Peru repeals youth labor law amid protests

LIMA - Lawmakers repealed a controversial youth labor law following a series of violent student protests, dealing a hammer blow to the government.

Legislators voted 91-18 on Monday in favor of rescinding the law passed in December that set to tackle informal work conditions and unemployment for Peru’s youth. Five abstained.

The reversal dents the authority of President Ollanta Humala’s Nationalist party, already reeling from a defection of a lawmaker Sunday that left it with one seat less in Congress than main opposition, Fuerza Popular.

According to a Jan. 25 survey by pollster Gfk, three in four Peruvians opposed the law that cut employment benefits for workers aged 18 to 24 as part of a stimulus package to boost the economy.

The legislation would have brought 2 million young adults into the formal economy through lowered costs to hire them, according to the government.

Peru’s nine out of 10 youth who work informally would have received state-paid work insurance, though lose annual bonuses and see annual leave halved to 15 days.

"We no longer have this law, but what Congress has lacked to do is give an alternative," Humala said, according to La Republica newspaper.

Students marched on the capital of Lima for a fifth time during Congress’ five-hour debate, celebrating the repeal of the law known pejoratively as the "Pulpin Law."

Pulpin, a fruit juice brand aimed at children, has taken on connotations of innocent youngsters who can be exploited.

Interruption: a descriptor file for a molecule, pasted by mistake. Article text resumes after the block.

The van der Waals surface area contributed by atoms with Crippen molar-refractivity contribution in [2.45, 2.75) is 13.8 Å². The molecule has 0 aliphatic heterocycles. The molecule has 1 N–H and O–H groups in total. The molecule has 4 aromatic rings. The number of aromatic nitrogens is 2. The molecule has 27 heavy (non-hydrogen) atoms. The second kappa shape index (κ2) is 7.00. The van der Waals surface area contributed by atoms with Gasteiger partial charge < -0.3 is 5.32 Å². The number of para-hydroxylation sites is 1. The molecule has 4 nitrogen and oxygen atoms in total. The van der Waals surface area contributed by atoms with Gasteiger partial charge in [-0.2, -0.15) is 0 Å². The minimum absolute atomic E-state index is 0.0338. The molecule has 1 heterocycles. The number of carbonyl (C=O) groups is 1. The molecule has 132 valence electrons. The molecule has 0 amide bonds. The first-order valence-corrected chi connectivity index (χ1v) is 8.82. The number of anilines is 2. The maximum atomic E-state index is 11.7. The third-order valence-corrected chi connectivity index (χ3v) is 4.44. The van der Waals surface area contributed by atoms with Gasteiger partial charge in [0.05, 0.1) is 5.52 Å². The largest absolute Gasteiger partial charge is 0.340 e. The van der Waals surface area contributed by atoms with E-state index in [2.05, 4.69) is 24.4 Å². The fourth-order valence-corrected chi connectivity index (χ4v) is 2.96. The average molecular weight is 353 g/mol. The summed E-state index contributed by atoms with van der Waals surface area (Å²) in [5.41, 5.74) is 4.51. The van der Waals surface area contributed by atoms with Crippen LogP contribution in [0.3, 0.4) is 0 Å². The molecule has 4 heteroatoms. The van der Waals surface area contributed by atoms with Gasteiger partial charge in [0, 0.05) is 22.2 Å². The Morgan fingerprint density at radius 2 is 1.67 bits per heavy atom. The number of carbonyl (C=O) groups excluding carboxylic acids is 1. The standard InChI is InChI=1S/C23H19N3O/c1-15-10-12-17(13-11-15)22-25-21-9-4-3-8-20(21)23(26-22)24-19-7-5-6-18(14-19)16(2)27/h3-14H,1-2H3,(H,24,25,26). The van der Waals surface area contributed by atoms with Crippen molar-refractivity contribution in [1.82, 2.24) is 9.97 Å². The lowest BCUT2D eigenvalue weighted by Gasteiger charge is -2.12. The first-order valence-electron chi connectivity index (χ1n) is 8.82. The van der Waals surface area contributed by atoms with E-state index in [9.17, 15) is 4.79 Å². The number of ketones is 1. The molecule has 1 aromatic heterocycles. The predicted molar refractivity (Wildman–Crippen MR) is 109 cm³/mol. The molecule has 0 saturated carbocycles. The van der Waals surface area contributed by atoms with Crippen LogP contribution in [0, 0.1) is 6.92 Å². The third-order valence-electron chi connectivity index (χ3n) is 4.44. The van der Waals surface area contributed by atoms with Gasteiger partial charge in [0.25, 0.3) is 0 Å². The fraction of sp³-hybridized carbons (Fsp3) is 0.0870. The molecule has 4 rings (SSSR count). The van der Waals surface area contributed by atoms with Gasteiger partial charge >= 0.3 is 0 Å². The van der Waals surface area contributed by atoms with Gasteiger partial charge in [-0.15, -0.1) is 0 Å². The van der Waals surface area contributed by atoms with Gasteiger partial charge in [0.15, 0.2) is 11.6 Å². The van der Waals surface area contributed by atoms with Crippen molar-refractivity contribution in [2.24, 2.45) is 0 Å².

Demonstrations on Jan. 14 saw violent clashes with 20 arrested and 16 police officers injured, as the thousands-strong rally turned fraught.

"This law was disastrous for work rights," opposition congressmen Yonhy Lescano said. "This law only made work more precarious and mistreated young people."

But the revoking of the law puts in doubt reform of Peru’s sclerotic labor market, badly needed according to Peru's business community.

"The repeal of the law is a symbol that intermediate reforms can’t be done in Peru," labor lawyer Jorge Toyama said in comments to Gestion newspaper. "This was going to be the first attempt to make the market a little more flexible, but now the chances of that are remote."

Peru has the 15th most rigid labor market out of 144 countries worldwide, according to World Economic Forum figures. Only Venezuela is higher in the region.

The main private business federation, Confiep, gave its full backing to the law and saw its headquarters targeted by protesters on past marches.

Peru’s main trade union, CGTP, thanked "the Peruvian youth for the political triumph of achieving the repeal of the Pulpin Law," in comments on Twitter.

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